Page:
Islamabad, April 15, 2015 (PPI-OT): Federal Minister for Climate Change, Senator Mushahid Ullah Khan, says efficient management of the rapidly depleting freshwater resources across the world, particularly in developing countries like Pakistan is inevitable for achieving socio-economic sustainable development goals.
“Shortages of water and sanitation persist across the world. However, governments throughout the world, particularly those of the developing countries need to secure and conserve clean and safe water resources while protecting their citizens against climate change-induced water-related disasters,” the minister said during his address to a high-level international ministerial session on April 14 on the sidelines of the 7th Global Water Forum (7th WWF).
Being held in Daegu city in South Korea under the theme ‘Water for Our Future’, this year from April 12 to April 17, the 7th WWF is a global event organised every three years by the World Water Council (WWC) in collaboration with the authorities of the host country, with core aim of coping with growing global water challenges collectively.
WWC is an international organization consisting of water-related organisations, governments and international organisations. It was founded in 1996 to provide a forum for global water issues. Academics, research institutions, enterprises, professional networks, governments and policy-makers, NGOs, media, as well as representatives from various fields such as agriculture, food or energy from over 170 countries attend the event.
The Pakistani delegation, headed by the Senator Mushahid Ullah khan is attending the global event. The delegation also joined the world water community at the 7thWWF in welcoming the anticipated Sustainable Development Goal (SDG) on water and sanitation and other water-related targets in the SDGs for the next 15 year period, following the Millennium Development Goals, to be adopted in September 2015 at the United Nations General Assembly.
Quoting UNICEF data, the Senator Mushahid Ullah Khan highlighted during his address that nearly 750 million people around the world lack access to safe water (Around one in nine people) and diarrhea caused by unsafe drinking water and bad sanitation causes an estimated 842,000 [avoidable] deaths every year globally (some 2,300 people per day).
A significant portion of 180 million population in Pakistan is still without adequate clean drinking water and safe sanitation facilities. However, the present government is making all-out efforts improve the grim situation of water and sanitation coverage in the country in collaboration with governmental and non-governmental stakeholders, he added.
“Water issues are no more matters of a single country or region, rather these are global issue. However, tackling the issue of growing water shortage requires global solidarity and joint counter-measures,” he stressed and cautioned the global water community that failing to do so will only jeopardise initiatives in diffident countries including Pakistan being taken for achieving sustainable development goals.
Tackling water challenges has become a global topic for the 21st century. Besides, water issues have been political issues in many nations including Pakistan. Therefore, it is hoped that interested parties (governments, the academic world, private organizations and interest groups) will strive to find viable solutions [at this 7th WWF] to cope with global water challenges.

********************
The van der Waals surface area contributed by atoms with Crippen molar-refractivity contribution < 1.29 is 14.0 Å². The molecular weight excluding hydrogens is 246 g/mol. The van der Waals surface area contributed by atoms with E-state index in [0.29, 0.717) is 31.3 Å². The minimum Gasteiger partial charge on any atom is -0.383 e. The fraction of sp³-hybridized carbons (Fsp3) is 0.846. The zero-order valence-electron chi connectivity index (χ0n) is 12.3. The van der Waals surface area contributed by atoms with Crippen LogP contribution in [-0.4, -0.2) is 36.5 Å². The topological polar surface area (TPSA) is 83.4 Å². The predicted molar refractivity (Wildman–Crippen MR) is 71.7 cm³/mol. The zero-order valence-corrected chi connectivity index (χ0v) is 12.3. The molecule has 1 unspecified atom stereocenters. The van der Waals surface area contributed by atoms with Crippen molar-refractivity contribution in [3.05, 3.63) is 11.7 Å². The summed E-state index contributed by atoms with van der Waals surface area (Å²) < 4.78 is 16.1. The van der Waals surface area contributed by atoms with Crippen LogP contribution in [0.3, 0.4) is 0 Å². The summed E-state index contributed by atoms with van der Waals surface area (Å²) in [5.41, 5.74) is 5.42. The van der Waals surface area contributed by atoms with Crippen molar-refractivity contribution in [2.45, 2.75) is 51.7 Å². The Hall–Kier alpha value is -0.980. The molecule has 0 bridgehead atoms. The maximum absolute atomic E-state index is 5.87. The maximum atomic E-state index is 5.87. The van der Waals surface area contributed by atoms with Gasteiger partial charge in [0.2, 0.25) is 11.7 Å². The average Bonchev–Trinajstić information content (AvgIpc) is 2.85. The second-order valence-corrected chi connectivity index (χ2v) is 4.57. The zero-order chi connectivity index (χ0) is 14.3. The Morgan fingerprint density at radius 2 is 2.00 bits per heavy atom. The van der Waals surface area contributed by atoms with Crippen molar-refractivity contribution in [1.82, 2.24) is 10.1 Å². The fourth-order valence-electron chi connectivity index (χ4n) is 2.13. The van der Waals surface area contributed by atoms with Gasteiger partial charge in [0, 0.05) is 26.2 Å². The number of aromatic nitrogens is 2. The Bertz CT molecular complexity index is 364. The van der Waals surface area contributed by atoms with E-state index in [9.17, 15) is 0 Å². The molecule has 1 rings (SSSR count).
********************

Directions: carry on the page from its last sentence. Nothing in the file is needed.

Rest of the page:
During his address, the minister also drew attention of the global water community’s attention towards the water crisis in Pakistan, which is aggravating rapidly due to climate change. Highlighting the present Pakistani government’s sensitivity towards water, Senator Mushahid Ullah Khan told the participants of the ministerial session, “The present government of Pakistan has prioritised water conservation as top political agenda and central to the water, food and energy security in the country.”
He also informed the participants that United Nations Population Fund (UNFPA) declared Pakistan a water-scarce country in 1992 for per capita water availability at 1,700 cubic meter. By 2003, the country’s per capita availability of water declined to the extent that it was ranked as a water-scarce country by the World Bank, surpassing Ethiopia and on par with African countries such as Libya and Algeria, Mushahid Ullah Khan said in his statement.
“Though the country’s present per capita water availability is below 1,000 cubic meter, based on current projections, the per capita water availability will plunge further below 850 cubic meter by the year 2020, which is likely to pose grave risk to government efforts meant for achieving water, food and energy security,” Khan highlighted.
According to the ADB, Pakistan’s storage capacity, the amount of water it has on reserve in case of an emergency, is limited to a 30-day supply — far below the recommended 1,000 days for countries with similar climates. Without meaningful action, a water crisis could push the country into further chaos.
“I will, however, urge upon the global community for technology transfer, exchange of technical know-how and launch of capacity-building among each other and joint research and development programmes for tackling common water-related issues and boosting efficiency in application of water at all levels, mainly agriculture, industry and domestic,” he said.
For more information, contact:
Media and Communication
Ministry of Climate Change
Government of Pakistan
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